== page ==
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Women, Violence and Urban Fantasy - WTF

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I may have missed something somewhere, so I thought I'd bring this up.

Like a lot of readers, I am interested in urban fantasy and paranormal romance from a sociological perspective, particularly with respect to gender. Pat's Fantasy Hotlist has also been interested in the topic and there are two posts I'm thinking of that exhibit the opinions and thoughts of two different authors.

A while back he put up a guest-post by Lilith Saintcrow called 'Angry Chicks in Leather.' This is the gist of it:

"Part of what makes this so fascinating to me is the fact that female UF protagonists are almost without exception extraordinarily tough, and that violence is acceptable for them to use. This is a huge revolution in the type of stories our culture tells itself. Violence in our culture is a man's game. Women are supposed to be weaker and more passive--the recipients of violence or protection, instead of active agents dishing it out...The responses of female protagonists to violence lies at the heart of the moral and ethical ambiguity that makes for good urban fantasy."

A gigantic shit storm followed, with about 55 comments to the post. The responses were, as to be expected, both vitriolic and horrifying. Please, please check them out. They included such gems as the following, all from separate commentors:

"...she seems to me like someone with a tremendous chip on the shoulder..",

"MAN BAD. WOMAN GOOD."

"Say what? It is always depressing to see such ignorance from an author about their supposed sub-genre of preference."

"Could Saintcrow have insulted any more people in this article? Wow."

"The ignorance of Saintcrow's assertion is staggering"

"I got a huge kick out of the self-righteous indignation the "physical prowess" observation generated; it really highlighted the naievety, self-indulgence, wishful thinking, and--yes, I'll say it--penis envy."

Yesterday, Pat posted an exerpt from a post by Daniel Abraham, which reiterates a point that Abraham has made before (including in the comments of Saintcrow's essay):

"I think as I've said elsewhere that urban fantasy is a genre sitting on top of a great big huge cultural discomfort about women and power...The thing that sets almost...all the urban fantasy heroines apart from real women as found in the real world is this: they don't fear rape...And so while urban fantasy embodies so many of the insecurities about women and power here, it falls into real fantasy. They're immune to traditional masculine power (that's to say violence) because they have internalized it. They've become it. Urban Fantasy heroines are for the most part weaponized."

And there are zero comments. There was no big explosion of people losing their shit because someone said UF has a lot to do with women or violence, or both. There were no rude assertions of the author's total idiocy. There was none of the infamous 'Anonymous' comments.

WTF. I'm sure you could make the argument that this entire topic is old news and that's why there are no comments. Been there, done that. But obviously I think that's a crap excuse. If I hear one more person say that we've solved the problem of sexism in SF, I might die of apoplexy.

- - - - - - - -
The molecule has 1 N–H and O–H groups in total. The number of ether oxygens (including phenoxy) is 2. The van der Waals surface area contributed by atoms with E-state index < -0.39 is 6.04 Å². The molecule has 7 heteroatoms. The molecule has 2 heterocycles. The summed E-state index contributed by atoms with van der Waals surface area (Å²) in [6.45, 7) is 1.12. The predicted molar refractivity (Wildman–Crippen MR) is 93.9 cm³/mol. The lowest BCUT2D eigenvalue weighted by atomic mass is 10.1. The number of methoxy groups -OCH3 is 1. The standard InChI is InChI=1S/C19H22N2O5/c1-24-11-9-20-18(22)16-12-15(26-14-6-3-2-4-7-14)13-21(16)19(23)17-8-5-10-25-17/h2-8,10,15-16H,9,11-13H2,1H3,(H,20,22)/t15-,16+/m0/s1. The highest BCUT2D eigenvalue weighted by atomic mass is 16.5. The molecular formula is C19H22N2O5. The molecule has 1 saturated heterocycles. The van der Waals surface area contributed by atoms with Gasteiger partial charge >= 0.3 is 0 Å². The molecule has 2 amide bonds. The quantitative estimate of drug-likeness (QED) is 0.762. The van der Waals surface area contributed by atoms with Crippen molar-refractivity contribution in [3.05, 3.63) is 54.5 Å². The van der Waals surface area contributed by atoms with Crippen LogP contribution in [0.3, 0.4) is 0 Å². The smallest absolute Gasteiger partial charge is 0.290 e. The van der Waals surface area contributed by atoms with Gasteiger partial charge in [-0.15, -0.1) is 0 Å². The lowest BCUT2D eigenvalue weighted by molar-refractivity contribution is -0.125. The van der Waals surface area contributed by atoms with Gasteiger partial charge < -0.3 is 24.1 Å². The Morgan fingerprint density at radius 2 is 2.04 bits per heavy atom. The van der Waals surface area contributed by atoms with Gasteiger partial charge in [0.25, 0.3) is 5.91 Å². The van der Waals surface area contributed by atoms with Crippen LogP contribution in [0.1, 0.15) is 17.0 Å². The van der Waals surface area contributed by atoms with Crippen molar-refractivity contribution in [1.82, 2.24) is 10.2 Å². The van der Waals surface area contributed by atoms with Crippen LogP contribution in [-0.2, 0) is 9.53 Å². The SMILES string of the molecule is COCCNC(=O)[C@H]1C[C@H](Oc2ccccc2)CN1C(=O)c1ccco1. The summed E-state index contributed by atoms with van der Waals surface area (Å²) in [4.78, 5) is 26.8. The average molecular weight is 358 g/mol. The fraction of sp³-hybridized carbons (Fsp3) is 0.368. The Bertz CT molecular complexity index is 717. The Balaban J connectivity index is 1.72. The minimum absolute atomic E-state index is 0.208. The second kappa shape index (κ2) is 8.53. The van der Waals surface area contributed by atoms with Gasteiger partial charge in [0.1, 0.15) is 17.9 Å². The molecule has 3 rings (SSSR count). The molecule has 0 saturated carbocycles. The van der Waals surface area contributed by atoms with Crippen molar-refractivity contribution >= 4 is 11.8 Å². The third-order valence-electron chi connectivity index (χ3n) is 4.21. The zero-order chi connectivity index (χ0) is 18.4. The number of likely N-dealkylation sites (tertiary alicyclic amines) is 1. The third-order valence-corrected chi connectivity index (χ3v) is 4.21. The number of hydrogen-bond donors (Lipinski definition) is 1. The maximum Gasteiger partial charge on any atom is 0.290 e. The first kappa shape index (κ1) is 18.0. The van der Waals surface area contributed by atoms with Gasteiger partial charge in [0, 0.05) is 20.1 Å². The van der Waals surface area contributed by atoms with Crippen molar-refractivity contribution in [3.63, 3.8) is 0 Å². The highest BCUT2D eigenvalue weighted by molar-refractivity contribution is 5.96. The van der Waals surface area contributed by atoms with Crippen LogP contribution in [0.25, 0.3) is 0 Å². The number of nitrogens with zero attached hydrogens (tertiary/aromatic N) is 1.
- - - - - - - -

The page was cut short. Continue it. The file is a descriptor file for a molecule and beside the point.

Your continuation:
I didn't really have any other reason for pointing this out - I just thought it was totally uncool and somebody needed to bring it up. Nor am I trying to revive the dead horse of controversy. I just think it's important that we keep an eye on the way these discussions take place, rather than just on the discussions themselves.

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First off, yes, I do think the reaction is different primarily because this time, it's been said by a man. And not just any man, but the successful (and good!) author of "proper" fantasy, Daniel Abraham. (Though he does also write his own UF as MLN Hanover, and it's not exactly secret, so I'm not sure how much difference that latter distinction makes.)

Having said that, I don't think we can totally discount the almost 2 years that have gone by in the interim, though, and the fact that this time it was posted on a Saturday -- I'd like to see if more comments come in tomorrow, as people come back to work.

Having said that, I absolutely agree with you that people who think sexism is over -- in SF&F or elsewhere -- is either obtuse or seriously misguided.

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Hmm, I really don't think the passage Luga quoted was what upset people. Reading the rest of the post and taking a look at the comments, it looks like the negative ones are mostly guys who are pissed at the author's assertion that fiction by or for women tends to be taken less seriously. That, and people whose conception of urban fantasy is very different from the author's.

It's an interesting take on urban fantasy, and while I haven't read enough of that to comment on it intelligently, I think the same phenomenon is certainly present in other subgenres of fantasy as well.

But yeah, I'd also say guys feel less defensive when a man comments on gender than when a woman makes the same comment.

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I say bring on the angry chicks.

I haven't read Anita Blake, but I've read other UF. And one thing I like and notice about that genre is the fact that the weaponized women - love that term - are not afraid to show their femininity. They beat people up, but they still worry about clothes, boyfriends, etc. (At least in certain books that I've read.) In a way, the genre shares some similarities with another much-maligned genre, the chick lit camp. So maybe this is the reason why some people are skeptical about it?